Integrating AI into diversity initiatives poses risks as well as opportunities
In November 2018, there were five billion consumers who interacted with data. By 2025 that number is predicted to increase to six billion, or 75 per cent of the world’s population. The ability to understand and properly utilise this burgeoning wealth of information is an absolutely vital attribute to remain competitive going forward. This data resource, however, needs context, ethics and human intelligence when applied to AI as there are often variables at play that only humans can interpret and understand.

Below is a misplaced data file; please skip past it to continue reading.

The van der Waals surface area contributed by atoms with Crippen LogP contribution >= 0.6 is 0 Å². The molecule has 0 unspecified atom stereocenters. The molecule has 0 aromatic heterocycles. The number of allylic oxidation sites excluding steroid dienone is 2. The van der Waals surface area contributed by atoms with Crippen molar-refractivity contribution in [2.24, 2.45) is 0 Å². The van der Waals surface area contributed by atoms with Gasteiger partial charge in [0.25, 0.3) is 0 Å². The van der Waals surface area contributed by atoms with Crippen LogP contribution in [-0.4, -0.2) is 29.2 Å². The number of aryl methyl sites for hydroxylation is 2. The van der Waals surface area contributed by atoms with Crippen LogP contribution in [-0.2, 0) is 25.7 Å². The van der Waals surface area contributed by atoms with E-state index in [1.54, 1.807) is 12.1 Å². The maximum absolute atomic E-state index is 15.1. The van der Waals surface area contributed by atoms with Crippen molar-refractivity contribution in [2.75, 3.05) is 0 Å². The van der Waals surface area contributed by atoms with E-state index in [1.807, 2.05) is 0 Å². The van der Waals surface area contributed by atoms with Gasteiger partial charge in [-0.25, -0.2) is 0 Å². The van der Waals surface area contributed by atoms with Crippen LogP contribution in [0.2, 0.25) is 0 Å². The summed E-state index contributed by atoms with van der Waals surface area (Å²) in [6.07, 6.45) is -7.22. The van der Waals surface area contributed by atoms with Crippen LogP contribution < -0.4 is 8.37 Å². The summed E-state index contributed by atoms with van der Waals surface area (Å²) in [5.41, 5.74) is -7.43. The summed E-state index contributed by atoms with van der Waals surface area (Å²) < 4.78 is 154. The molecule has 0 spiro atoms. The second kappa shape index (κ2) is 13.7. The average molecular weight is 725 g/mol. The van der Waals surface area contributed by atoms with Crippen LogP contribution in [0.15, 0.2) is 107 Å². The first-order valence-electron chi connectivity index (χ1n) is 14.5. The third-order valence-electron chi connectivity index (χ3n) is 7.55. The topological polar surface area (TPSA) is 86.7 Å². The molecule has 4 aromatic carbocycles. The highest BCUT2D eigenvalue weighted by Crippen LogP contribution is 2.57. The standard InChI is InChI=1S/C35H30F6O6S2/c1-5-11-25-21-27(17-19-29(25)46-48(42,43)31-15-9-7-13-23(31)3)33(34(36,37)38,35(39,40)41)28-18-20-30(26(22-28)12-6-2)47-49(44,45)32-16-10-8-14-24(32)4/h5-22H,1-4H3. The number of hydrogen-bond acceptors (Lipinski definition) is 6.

The core requirements when integrating an AI platform for D&I purposes are twofold. First, the requirement that the AI applications are used ethically. Secondly, that the AI programme itself has been designed in a way that minimises inherent bias and is able to be used ethically. When it comes to AI, development priorities such as ethics, shareability, scalability and security can often be considered as peripheral to the core development goals of building a functional product and getting it to market quickly.